Recently I saw yet another case of a social media “campaign” campaigning for something completely the opposite of its original intention.
Dr. Oz’s social media team set out to solicit health questions from his 3.58M followers. An idea that seems harmless, well helpful really.
And it was helpful…for some.
But for most…it was just humorous…
Long story short, it got a little out of hand.
And there are plenty, plenty more.
Now, I’m not here to re-hash the Dr.Oz story. But I am here to ask, was this preventable? And if not, what does that mean for social engagement strategies? And, how do you respond when your hashtag is taken over?
Those are some pretty lofty questions. But in my experience, I’ve found that honesty, trust, and transparency are the keys to getting through or preventing something like this from happening. It’s happened before (remember Bill Cosby Memes gone wrong?) and it will happen again.
And this is precisely what scares big and small brands alike from trying to actively engage with people on Twitter. The problem is, interaction is what Twitter is meant for. You can’t go around it. You can’t go over it. You can’t go under it. You have to go through it. It’s the only way to get to the other side of the Twitter success and karmic bliss.
There will always be risk. But there are steps you can take to mitigate that risk:
RULE #1: NEVER IGNORE & ALWAYS PARTICIPATE
Check out Dr.Oz’s Twitter feed. There is nothing, nada, zilch in response to this hashtag takeover. If you’re going to be on Twitter, you have to actively participate. You can’t ignore conversations, and you especially can’t ignore the 254 tweets (according to Topsy) that you solicited with your ostensible “Q&A.” Let’s face it, there’s no “A” happening here, except for the “A” that stands for “Avoidance.” So, responding is a must. And when you do…
RULE #2: BE HONEST & PROACTIVE
The collective vent session via #OzInbox is the result of quite a few publicly harmful tidbits provided by a licensed doctor. Something Dr. Oz has never spoken out to apologize for or even defend. We get it…Things happen. You will say things that wish you had never said or things that will come back to bite you (and probably somewhere you really, really don’t want to be bitten). If you don’t proactively nip this kind of stuff in the bud by giving your own HONEST and transparent response, then when your attempt at engaging via a Q&A will likely garner the same results as Dr.Oz’s. People will use it as a chance to converse with you finally. And this conversation will, most likely, not be good. Consider the Renee Zellwiger new face controversy a few weeks ago. Twitter was abuzz about her supposed plastic surgery and her response was perfect. What happened after? People gave her kudos and moved on.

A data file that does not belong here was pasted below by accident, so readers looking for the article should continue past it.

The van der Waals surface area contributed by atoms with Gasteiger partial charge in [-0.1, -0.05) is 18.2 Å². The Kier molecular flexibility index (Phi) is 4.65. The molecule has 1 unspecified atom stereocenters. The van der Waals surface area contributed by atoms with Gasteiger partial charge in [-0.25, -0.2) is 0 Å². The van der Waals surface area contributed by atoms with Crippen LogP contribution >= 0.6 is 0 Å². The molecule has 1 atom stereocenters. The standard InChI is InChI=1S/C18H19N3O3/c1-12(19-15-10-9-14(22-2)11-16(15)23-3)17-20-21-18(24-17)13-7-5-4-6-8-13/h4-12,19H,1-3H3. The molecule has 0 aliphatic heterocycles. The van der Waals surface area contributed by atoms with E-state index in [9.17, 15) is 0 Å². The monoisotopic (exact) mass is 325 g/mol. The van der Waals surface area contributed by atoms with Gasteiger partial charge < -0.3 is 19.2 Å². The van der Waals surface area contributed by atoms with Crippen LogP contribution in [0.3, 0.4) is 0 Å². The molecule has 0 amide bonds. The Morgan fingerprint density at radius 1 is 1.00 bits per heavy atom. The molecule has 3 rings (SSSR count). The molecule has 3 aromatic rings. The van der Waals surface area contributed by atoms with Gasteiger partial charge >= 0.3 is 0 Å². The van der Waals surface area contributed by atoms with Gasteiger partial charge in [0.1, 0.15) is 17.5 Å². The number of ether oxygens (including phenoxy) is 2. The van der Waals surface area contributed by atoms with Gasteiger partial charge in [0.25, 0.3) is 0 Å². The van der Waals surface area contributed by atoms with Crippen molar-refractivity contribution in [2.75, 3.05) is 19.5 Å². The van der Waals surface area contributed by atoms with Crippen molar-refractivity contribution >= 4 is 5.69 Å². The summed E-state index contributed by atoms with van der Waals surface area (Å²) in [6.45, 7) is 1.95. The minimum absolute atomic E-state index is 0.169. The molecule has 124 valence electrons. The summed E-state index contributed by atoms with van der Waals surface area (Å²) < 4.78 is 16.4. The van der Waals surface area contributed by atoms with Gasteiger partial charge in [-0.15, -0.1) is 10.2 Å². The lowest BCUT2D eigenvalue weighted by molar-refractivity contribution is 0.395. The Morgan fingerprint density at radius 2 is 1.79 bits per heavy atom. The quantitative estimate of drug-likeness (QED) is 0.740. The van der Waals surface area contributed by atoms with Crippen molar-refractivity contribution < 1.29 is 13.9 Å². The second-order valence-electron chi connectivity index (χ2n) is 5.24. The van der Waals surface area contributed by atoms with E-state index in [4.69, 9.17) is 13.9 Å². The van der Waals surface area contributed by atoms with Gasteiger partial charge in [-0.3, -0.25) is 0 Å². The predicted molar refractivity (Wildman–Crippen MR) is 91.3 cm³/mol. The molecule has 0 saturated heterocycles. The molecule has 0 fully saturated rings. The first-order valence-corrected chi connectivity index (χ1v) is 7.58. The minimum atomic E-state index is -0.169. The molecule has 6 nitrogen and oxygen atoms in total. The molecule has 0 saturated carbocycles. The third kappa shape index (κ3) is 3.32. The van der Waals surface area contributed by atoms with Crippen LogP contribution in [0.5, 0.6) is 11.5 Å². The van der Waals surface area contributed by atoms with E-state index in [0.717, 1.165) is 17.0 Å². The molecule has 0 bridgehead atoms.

RULE #3: FOSTER CONVERSATION AS A HABIT, NOT AS A ONE-OFF.
It’s disingenuous to begin a conversation for the sake of engagement, with no intention of actually engaging. You can’t post a Q&A that sits among several other auto-scheduled tweets. If you are going to participate on Twitter, make sure you participate as often as possible. As often as regulations allow. And, as often as the industry demands. If not, when do you post a question, it will seem coerced – like something your social team developed, without fully thinking it through. And that’s frustrating to everyone, not just social media nerds like me.
RULE #4: BE READY.
No matter what the conversation is that you’re trying to start or be a part of, be ready for anything. Have responses ready. Know your brand personality and use that to drive how you participate in the conversation and how you might respond to any negativity. Check out Taco Bell for instance. Its brand personality is snarky. So it tweets that way and it responds to conversations and mentions whether they’re positive or not:
Now, not all brands can be Taco Bell. But they can be creative and true to their brand. If that means needing to create conversation guidelines and examples, do it. If that means having one creative and conscientious person man your feed, than do it. This is how you prevent negativity and come out on top.
The morale of the story is this: the only way to prevent negativity is to be there and be prepared, always. And to recognize that when you’re playing in the conversational, two-way, two-to-many world that social media has created, you have to have to have to interact and you have to expect the unexpected. Otherwise, the consequences could be dire.
How do you plan for Twitter crises or foster engagement on Twitter?